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We live in a time where travel has evolved from the simple concept of movement to a lifestyle or even a calling that has many means and ends, with a plethora of projects designed to engage travelers with local life, from wildlife tours to volunteer abroad programs. As the world reckons with climate change and the impact of most human pursuits on our planet’s flora and fauna, including tourism, young travelers are making the environmentally conscious tradeoff. Today, local initiatives are giving global tourism conglomerates a run for their money, as young travelers veer away from commercial tourism and its high environmental price tag and more towards conscientious travel.

In Egypt, there isn’t much environmental awareness on a popular level. According to Egyptian adventure traveller and mountaineer Sarah Ghaly, ecotourism is still considered a travel niche. Ghaly is a member of a small community of conscientious travelers in Egypt. For her first solo travel experience, Ghaly volunteered at a wildlife rehabilitation center in Namibia in 2011. “When I was going to Namibia, I got nothing but negative comments from family and friends, like ‘why are you blowing your money on petting lions, why don’t you go to France instead?’” she says. “I didn’t get the sense that anyone else was interested in this kind of travel or tourism. Even if they are, it’s highly unlikely they’ll pay money to actually go and do this. I think it’s a question of priorities.”

Ghaly in Namibia (via Sarah Ghaly)

During her two weeks with the wildlife conservation organization, Ghaly tended to rescued lions, leopards, cheetahs, and other endangered species. “It’s a huge farm, far from the city [Windhoek], where they rehabilitate the animals and release them back into the wild,” she says. “My duties ranged from feeding the animals, cleaning after them, walking them, to monitoring their progress.”

Such organizations work in tandem with conservation efforts by the Namibian government, and despite the obvious dangers of feeding lions and petting cheetahs, the benefits of this kind of eco-voluntourism far outweigh the risks. In fact, Namibia is one of leading nations on the wildlife conservation front, and it is in large part due to such programs that attract millions of travelers every year.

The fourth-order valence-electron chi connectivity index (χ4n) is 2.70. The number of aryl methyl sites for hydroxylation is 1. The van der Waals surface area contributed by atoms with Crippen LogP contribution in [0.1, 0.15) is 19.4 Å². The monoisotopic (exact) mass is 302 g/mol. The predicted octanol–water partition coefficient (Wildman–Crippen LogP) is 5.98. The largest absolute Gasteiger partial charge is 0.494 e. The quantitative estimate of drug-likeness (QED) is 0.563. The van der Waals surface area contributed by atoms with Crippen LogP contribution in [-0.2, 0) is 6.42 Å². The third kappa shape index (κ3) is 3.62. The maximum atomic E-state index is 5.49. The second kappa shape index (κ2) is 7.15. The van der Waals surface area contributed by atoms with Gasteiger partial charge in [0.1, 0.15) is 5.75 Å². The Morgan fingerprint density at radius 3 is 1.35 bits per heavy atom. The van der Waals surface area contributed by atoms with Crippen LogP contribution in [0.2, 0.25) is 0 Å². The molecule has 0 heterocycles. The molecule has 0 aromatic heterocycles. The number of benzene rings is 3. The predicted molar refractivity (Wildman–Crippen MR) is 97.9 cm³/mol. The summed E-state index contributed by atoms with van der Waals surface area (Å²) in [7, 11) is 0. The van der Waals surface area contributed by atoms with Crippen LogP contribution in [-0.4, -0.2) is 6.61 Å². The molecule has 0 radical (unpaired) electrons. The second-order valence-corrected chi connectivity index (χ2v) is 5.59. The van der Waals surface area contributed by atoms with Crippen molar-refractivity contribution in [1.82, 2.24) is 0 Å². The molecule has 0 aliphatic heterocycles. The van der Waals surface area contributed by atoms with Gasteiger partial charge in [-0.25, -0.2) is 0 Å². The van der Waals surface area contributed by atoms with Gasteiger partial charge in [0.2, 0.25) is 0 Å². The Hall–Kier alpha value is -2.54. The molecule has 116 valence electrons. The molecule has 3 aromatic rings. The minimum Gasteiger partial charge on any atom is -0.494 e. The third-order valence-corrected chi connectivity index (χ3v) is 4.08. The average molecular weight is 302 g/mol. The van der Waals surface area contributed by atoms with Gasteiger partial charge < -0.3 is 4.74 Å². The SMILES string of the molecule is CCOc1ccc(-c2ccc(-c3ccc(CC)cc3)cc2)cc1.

Eco-tourists are, in more ways than one, consumers of the experience rather than thrill seekers. They derive a sense of reward and enjoyment from their impact on their host communities. “When an animal recovers, they’re resettled in a place called The Lifeline [The Lifeline Foundation by Harnas Wildlife Foundation Namibia], until they are fully rehabilitated and ready to go back into the wild. We tag them to monitor their movement and progress,” she explains. “One time, I went searching for a tagged cheetah when I found she had had a daughter and they were both doing well. She had just made a hunt. You get to see the actual progress of it. …That was an amazing experience, actually.”

Ghaly in Thailand (via Sarah Ghaly) 

In ecotourism, as in any other type of alternative travel, experience is the only marketable feature, which is why many such organizations accept volunteers and charge a fee for such programs – fees usually cover room and board. Such requirements may be cumbersome for some and they even decidedly defeat the purpose of volunteering, but they are a business necessity for wildlife sanctuaries.